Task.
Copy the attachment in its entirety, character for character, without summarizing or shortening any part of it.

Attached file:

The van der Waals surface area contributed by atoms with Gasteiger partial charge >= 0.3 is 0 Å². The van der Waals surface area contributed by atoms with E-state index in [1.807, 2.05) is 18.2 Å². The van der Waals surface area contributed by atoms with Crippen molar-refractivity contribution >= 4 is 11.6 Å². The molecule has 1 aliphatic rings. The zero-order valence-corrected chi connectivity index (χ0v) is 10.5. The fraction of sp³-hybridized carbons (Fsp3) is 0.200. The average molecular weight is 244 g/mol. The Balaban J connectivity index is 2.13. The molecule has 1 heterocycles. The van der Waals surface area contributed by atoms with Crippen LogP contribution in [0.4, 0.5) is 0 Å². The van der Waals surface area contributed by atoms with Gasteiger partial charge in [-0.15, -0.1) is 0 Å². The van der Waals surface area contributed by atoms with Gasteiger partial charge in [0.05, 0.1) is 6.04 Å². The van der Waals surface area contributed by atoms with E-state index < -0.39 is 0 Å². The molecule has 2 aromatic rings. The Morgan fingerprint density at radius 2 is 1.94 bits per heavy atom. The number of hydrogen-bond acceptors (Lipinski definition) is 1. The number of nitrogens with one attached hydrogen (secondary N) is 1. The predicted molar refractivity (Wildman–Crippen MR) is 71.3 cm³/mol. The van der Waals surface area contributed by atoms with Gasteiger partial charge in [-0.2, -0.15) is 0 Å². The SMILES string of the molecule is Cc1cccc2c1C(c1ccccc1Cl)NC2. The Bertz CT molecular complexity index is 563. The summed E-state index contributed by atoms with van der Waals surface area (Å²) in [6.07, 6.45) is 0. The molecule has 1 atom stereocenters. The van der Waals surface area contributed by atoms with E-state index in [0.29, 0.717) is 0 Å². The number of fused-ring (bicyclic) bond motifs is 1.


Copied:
The van der Waals surface area contributed by atoms with Gasteiger partial charge >= 0.3 is 0 Å². The van der Waals surface area contributed by atoms with E-state index in [1.807, 2.05) is 18.2 Å². The van der Waals surface area contributed by atoms with Crippen molar-refractivity contribution >= 4 is 11.6 Å². The molecule has 1 aliphatic rings. The zero-order valence-corrected chi connectivity index (χ0v) is 10.5. The fraction of sp³-hybridized carbons (Fsp3) is 0.200. The average molecular weight is 244 g/mol. The Balaban J connectivity index is 2.13. The molecule has 1 heterocycles. The van der Waals surface area contributed by atoms with Crippen LogP contribution in [0.4, 0.5) is 0 Å². The van der Waals surface area contributed by atoms with Gasteiger partial charge in [-0.15, -0.1) is 0 Å². The van der Waals surface area contributed by atoms with Gasteiger partial charge in [0.05, 0.1) is 6.04 Å². The van der Waals surface area contributed by atoms with E-state index < -0.39 is 0 Å². The molecule has 2 aromatic rings. The Morgan fingerprint density at radius 2 is 1.94 bits per heavy atom. The number of hydrogen-bond acceptors (Lipinski definition) is 1. The number of nitrogens with one attached hydrogen (secondary N) is 1. The predicted molar refractivity (Wildman–Crippen MR) is 71.3 cm³/mol. The van der Waals surface area contributed by atoms with Gasteiger partial charge in [-0.2, -0.15) is 0 Å². The SMILES string of the molecule is Cc1cccc2c1C(c1ccccc1Cl)NC2. The Bertz CT molecular complexity index is 563. The summed E-state index contributed by atoms with van der Waals surface area (Å²) in [6.07, 6.45) is 0. The molecule has 1 atom stereocenters. The van der Waals surface area contributed by atoms with E-state index in [0.29, 0.717) is 0 Å². The number of fused-ring (bicyclic) bond motifs is 1.